When structuring your headings, focus on breaking down the topic into clear, logical sections – don’t just create headings for the purpose of SEO. Your H1 should introduce the topic, while your H2 subheadings should break that topic down into key sections. Any following headings should then add extra detail.

The different HTML heading levels should be written as follows:

HTML levels 1

This code would result in:

Heading level

For example, if you were writing a content piece about the benefits of owning a dog, your heading structure might look a little like this:

HTML headings


So, what do you need to take away from our beginner’s guide to HTML headings?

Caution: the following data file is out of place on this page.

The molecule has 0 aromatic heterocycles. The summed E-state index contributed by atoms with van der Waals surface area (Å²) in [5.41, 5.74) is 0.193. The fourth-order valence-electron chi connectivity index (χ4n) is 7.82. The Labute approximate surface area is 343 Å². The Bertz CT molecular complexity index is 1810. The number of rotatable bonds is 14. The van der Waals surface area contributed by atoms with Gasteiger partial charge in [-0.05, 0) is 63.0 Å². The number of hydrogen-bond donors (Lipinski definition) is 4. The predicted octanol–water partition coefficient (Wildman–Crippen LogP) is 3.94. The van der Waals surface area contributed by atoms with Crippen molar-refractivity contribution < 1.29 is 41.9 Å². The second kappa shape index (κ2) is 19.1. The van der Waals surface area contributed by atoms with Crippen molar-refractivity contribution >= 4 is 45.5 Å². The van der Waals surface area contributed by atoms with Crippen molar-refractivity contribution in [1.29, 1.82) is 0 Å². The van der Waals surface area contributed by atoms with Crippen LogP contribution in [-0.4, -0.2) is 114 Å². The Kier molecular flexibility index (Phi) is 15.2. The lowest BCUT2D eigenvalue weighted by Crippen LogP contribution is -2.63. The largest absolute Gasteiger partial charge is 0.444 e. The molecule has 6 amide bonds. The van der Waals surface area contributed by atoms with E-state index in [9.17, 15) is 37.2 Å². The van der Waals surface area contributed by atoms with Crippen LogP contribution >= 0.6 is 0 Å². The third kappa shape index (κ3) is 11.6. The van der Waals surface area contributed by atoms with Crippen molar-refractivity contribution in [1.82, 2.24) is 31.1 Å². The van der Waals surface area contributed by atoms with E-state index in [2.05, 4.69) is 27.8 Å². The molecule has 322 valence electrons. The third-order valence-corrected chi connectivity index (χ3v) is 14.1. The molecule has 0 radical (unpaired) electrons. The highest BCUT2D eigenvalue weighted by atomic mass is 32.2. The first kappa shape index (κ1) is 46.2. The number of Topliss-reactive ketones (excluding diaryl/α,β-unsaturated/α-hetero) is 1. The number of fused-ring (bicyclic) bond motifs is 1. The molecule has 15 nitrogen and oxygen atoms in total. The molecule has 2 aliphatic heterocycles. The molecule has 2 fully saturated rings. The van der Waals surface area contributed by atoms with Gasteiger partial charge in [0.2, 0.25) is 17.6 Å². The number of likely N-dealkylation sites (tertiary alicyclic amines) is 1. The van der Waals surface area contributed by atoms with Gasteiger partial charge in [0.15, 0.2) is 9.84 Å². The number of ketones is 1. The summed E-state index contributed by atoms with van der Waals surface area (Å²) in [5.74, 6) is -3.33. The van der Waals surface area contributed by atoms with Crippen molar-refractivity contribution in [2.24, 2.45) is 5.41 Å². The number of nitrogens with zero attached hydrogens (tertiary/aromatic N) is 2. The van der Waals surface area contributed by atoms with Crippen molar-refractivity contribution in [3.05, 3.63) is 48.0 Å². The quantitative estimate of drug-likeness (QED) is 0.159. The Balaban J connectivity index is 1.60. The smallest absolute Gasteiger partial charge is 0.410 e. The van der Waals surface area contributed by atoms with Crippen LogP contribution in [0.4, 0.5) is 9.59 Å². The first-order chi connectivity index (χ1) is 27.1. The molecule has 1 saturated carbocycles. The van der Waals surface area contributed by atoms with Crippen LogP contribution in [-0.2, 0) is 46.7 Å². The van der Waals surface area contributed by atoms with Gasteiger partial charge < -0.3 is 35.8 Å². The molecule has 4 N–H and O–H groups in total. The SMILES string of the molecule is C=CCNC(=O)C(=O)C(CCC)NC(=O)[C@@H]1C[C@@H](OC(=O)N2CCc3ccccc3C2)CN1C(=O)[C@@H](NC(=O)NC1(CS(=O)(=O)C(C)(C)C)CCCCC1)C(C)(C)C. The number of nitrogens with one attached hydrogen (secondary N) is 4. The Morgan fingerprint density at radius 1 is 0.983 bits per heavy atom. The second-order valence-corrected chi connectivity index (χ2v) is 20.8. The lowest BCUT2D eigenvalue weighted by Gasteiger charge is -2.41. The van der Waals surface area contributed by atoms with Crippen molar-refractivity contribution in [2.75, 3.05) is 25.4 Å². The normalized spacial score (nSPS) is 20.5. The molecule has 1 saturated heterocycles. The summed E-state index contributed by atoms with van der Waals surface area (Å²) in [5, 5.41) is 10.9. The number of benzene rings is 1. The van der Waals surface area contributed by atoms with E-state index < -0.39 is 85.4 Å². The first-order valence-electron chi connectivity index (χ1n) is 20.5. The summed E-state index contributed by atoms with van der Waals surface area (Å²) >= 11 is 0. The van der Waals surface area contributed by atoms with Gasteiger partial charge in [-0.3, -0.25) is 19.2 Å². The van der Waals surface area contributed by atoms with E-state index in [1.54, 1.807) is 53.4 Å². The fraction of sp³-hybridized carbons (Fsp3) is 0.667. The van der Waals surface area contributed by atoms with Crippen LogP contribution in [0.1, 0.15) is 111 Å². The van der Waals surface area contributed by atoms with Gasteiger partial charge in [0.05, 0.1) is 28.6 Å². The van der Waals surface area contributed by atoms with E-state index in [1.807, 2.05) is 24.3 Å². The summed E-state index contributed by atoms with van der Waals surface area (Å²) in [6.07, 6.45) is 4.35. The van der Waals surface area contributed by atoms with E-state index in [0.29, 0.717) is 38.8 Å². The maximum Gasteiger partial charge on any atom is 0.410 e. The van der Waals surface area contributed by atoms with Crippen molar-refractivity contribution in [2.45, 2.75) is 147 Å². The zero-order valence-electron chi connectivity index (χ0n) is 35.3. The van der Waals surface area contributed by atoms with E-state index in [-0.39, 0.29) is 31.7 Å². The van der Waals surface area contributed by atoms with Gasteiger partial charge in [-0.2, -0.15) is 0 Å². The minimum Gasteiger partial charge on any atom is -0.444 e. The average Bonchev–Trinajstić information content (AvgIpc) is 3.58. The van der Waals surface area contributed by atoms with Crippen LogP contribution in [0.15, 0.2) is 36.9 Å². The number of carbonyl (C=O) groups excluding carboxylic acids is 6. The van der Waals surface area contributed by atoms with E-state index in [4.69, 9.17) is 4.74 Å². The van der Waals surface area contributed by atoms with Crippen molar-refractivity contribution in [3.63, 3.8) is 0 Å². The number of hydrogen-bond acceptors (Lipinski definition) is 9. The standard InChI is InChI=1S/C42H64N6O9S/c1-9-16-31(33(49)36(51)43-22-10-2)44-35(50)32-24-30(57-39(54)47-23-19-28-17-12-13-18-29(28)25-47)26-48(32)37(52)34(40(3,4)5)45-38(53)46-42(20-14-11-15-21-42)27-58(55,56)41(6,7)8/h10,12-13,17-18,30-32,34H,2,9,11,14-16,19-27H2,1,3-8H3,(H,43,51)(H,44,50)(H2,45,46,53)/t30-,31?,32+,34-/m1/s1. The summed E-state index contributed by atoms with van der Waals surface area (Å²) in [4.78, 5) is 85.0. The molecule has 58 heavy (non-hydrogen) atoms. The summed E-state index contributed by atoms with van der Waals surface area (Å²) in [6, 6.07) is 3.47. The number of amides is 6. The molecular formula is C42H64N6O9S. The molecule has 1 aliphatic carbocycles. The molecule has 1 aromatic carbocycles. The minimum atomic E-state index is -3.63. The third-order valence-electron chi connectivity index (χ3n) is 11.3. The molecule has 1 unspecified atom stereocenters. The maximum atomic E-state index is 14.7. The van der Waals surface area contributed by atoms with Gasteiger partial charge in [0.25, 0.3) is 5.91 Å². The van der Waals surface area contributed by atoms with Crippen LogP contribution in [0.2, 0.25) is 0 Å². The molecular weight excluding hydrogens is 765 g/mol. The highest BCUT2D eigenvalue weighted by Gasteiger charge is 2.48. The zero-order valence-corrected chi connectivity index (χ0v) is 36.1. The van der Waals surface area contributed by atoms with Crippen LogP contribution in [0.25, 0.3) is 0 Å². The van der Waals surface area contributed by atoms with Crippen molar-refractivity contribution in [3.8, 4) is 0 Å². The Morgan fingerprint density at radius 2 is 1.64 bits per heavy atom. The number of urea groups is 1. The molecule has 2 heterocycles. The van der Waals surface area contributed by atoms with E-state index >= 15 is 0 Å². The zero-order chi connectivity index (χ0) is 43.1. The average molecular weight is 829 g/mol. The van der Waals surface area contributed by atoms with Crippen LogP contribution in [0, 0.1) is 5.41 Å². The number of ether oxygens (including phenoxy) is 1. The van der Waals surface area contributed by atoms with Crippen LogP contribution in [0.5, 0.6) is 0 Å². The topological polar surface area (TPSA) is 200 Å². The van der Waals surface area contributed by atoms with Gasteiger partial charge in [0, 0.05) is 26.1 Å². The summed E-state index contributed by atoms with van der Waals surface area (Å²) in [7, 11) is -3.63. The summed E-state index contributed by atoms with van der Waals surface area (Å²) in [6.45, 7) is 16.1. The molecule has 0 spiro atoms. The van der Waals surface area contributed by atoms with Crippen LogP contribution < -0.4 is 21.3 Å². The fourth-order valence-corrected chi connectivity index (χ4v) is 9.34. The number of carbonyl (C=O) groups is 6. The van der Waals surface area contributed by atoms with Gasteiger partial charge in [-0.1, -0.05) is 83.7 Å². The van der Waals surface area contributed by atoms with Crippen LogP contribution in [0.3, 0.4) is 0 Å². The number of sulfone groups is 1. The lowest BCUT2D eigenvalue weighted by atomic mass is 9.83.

First, HTML headings are still an important ranking factor for SEO. So, using them properly will help improve the organic ranking performance of your website.

Second, HTML heading tags also improve user experience by making your content easier to read and understand.

Third, HTML heading tags should be used hierarchically, with H1 at the highest level and H6 at the lowest. H1 tags are most important and should include your target keyword.

Finally, when writing HTML headings, structure them in a logical way that will help both readers and search engine bots make sense of your content.